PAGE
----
“She will be more comfortable with someone to take care of her,” remarked Mrs. Morton.

Miss Krieger nodded. “I believe you are right,” she said, pulling her coat close to ward off a sudden chill.


To hear “The Faded Coat of Blue” as performed by Jay Ungar & Molly Mason from their CIVIL WAR CLASSICS album:

Words & Music by J.H. McNaughton, 1865

My brave lad sleeps in his faded coat of blue
In a lonely grave unknown lies the heart that beats so true
He sank faint and hungry among the famished
And they laid him sad and lonely within his nameless grave

No more the bugle calls the weary one
Rest, noble spirit in thy grave unknown
I’ll find you and know you among the good and true
When a robe of white is given for the faded coat of blue

He cried, “Give me water and just a little crumb
And my mother she will bless you for all the years to come
Please tell my sweet sister so gentle, good and true
That I’ll meet her up in heaven in my faded coat of blue”

No more the bugle calls the weary one
Rest, noble spirit in thy grave unknown
I’ll find you and know you among the good and true
When a robe of white is given for the faded coat of blue

Long, long years have passed and though he comes no more
Yet my heart will startling beat with each footfall at my door
I gaze oer the hill where he waved his last adieu
But no gallant lad I see in his faded coat of blue

No more the bugle calls the weary one
Rest, noble spirit in thy grave unknown
I’ll find you and know you among the good and true
When a robe of white is given for the faded coat of blue

For a history of Juneteenth, see the new documentary produced by historian Michael Emery on Austin, Texas KLRU-TV:

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L.E. McCullough StoryHour – June 12, 2010

© L.E. McCullough 1989

“Cam. Cam? Cam Whittaker, are you listening to me?”

Campbell Donovan Whittaker III slapped his fork down hard on the edge of his pie plate and glared harshly at the slender, pouting woman facing him across the table. “Stop shouting, Delois,” he hissed. “Stop the goddam shouting!”

“Please don’t swear in front of our son,” she entreated in a nasal whine, fusing her thin blonde eyebrows into a deep, furrowing frown. “He’s at a sensitive age.”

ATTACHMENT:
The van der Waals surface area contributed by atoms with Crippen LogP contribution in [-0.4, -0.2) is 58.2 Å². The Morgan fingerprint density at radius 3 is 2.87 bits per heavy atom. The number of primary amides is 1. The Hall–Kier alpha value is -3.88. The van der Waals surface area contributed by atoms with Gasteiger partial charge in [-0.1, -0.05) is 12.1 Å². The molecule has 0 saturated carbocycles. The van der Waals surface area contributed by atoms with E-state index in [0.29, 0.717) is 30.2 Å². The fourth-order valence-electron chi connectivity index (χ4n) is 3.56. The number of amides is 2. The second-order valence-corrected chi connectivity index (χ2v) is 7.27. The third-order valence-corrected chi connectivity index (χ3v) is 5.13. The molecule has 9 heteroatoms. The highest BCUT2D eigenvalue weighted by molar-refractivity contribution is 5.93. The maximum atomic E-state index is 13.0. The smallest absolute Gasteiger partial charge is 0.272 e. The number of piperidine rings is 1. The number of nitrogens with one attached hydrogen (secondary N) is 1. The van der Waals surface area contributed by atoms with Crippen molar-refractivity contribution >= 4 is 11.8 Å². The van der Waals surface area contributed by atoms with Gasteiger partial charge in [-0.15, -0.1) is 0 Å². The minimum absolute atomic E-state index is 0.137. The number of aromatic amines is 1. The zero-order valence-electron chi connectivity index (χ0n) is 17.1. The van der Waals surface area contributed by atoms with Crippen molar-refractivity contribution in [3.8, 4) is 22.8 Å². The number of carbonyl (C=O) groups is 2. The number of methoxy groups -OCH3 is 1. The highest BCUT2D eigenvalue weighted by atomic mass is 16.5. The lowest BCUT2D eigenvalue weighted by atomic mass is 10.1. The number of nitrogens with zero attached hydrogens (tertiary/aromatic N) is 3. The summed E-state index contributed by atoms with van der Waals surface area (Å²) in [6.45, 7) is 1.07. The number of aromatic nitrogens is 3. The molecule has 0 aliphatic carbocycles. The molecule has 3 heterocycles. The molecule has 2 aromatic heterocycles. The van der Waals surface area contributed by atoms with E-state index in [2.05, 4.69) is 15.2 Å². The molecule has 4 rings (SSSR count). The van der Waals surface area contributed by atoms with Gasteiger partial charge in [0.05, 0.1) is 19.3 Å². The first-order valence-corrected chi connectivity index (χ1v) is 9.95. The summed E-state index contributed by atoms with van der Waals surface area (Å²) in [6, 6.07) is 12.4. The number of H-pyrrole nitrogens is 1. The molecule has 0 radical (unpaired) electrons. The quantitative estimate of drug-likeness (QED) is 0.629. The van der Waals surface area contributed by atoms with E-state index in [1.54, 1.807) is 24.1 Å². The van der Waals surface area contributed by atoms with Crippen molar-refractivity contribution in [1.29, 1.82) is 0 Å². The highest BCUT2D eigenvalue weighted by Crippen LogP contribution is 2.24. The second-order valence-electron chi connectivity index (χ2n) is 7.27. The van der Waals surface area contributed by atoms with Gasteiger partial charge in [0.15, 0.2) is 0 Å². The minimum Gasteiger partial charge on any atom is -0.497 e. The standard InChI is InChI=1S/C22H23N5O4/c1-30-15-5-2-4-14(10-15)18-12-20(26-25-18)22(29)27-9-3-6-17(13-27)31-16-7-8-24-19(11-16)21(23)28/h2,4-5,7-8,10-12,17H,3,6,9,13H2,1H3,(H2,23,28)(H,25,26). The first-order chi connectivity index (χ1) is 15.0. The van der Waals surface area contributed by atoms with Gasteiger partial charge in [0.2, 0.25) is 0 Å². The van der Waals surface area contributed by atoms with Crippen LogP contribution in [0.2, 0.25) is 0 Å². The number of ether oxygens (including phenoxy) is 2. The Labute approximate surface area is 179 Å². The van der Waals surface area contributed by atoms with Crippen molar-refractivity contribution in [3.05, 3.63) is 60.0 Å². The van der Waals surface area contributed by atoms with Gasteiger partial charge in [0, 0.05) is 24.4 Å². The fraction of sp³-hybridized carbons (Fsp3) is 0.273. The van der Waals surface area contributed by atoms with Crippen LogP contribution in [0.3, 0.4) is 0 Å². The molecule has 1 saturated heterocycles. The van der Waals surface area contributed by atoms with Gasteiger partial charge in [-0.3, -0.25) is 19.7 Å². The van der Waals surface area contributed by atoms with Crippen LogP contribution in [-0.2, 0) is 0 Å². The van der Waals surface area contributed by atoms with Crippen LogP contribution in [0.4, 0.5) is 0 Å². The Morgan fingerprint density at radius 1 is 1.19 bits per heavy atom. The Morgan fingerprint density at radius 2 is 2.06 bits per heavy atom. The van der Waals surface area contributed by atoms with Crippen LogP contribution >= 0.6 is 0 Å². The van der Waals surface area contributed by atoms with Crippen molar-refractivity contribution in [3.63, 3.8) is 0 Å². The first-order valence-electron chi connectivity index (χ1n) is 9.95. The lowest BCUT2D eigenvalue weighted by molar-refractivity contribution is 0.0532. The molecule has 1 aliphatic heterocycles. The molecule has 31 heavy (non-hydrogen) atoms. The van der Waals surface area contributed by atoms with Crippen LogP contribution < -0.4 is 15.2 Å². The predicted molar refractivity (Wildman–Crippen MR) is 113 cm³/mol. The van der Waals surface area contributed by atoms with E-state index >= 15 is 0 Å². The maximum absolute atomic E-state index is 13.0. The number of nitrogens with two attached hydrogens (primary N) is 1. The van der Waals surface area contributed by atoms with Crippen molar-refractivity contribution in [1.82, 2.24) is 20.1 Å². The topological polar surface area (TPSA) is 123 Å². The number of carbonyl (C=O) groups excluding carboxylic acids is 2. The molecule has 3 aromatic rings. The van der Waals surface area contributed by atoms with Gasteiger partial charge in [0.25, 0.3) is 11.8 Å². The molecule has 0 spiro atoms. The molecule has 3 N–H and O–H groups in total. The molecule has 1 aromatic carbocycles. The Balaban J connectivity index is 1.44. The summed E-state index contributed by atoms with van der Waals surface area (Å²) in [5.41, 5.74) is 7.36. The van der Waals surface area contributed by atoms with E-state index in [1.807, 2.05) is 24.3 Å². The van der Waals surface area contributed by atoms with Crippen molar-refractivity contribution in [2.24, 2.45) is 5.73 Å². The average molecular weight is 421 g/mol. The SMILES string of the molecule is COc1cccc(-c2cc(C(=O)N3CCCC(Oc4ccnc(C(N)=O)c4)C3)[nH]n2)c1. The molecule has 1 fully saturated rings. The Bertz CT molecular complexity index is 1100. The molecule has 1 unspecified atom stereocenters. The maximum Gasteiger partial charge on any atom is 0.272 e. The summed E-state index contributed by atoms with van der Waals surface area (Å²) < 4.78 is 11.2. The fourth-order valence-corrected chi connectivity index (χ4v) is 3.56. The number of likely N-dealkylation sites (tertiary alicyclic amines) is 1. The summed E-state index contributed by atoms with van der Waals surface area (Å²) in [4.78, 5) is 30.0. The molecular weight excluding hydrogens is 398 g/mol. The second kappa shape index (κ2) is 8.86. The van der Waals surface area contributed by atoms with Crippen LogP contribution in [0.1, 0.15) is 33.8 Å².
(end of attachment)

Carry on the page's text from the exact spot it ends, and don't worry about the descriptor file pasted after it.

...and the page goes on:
Her voice pricked at him, each word stinging like a fresh razor cut on his hot, reddening cheeks. “Delois, he’s not even in the room. He’s upstairs doing his homework, I hope, like I asked him to do five times in the last hour.”

She brought her hand to her face, covering her right eye and turning away as if she’d been struck. “I can’t take much more of this hostility, Campbell, I really can’t. I–”

“Wait a damn. . . hostility? You started the goddam yelling–”

“–can’t take it anymore, Campbell, I–”

“Chrissakes what are you talking about, Delois? Chrissakes don’t make any damn sense at all!” The knuckles of his left fist ground into his knee, while the fingers of his right hand tightened around the fork till his nails gouged his palm. Goddammit! he swore to himself as he stared at the soggy remains of his pecan pie à la mode, fearing that if he looked into her pinched, accusing face for even a second he would begin bellowing at the top of his lungs.

Emitting a low moan, she leaped from her chair and turned away from the table, whirling on her toes in a flawless jete a cote and bounding out of the room like a frightened deer fleeing an approaching yet unseen predator. Short, choked sobs punctuated the sound of her heelsteps retreating down the marble foyer to the main staircase.

Whittaker threw back his head and rubbed his two-day chin stubble, staring at the crystal chandelier glinting above him. He scratched a clump of thinning blond hair near his crown and blew out a large burst of air through his nose as he heard the door to their bedroom slam shut.

“Jesus H. Bloodsucking Christ,” he muttered. “What the hell am I gonna do?” He got up slowly and leaned unsteadily against the new mahogany imitation-Chippendale table his wife had purchased last week at an antiques auction for nine hundred some dollars. He shook his head, chewing his bottom lip while the memory of the afternoon’s argument with McCallister and Kilgore in front of the HLM investors pushed tonight’s mealtime blowup to the back of his brain. Could the hard, tightening ball of nausea welling up in his stomach be from the smell of an impending backdoor office coup? Or just the taste of sour grapes he was being force-fed by his alleged financial partners?

“I know what I’m gonna do!” he blurted, rustling in his pockets for car keys until he remembered his TransAm was still in the shop and his wife had shuttled him to and from work today in her new Peugeot wagon.

“Hellsbells, I’ll take her car I bought and paid for.” He cleared his throat and strode through the kitchen toward the new station wagon parked in the west drive outside.

“Daddy, the batteries for my Geo-Mammoth are no good.”

Whittaker’s eight-year-old son shuffled into the room holding a large green-and-black plastic toy in his hands. “Can we please get more?”

Whittaker felt his neck muscles tense. “Why aren’t you up doing your homework like I told you?” he demanded, scowling.

The boy shrank back into the dining room shadows. “I did, daddy, I did. All done.”

“Then tell your mother it’s time for you to get a bath and go to bed. Go on! Move!”

The boy scampered up the stairs. Whittaker kicked at the refrigerator and snarled a low, mumbling mantra of “goddams”, catching a glimpse of his reflection in the microwave pane. He looked away, then turned and stared back appraisingly.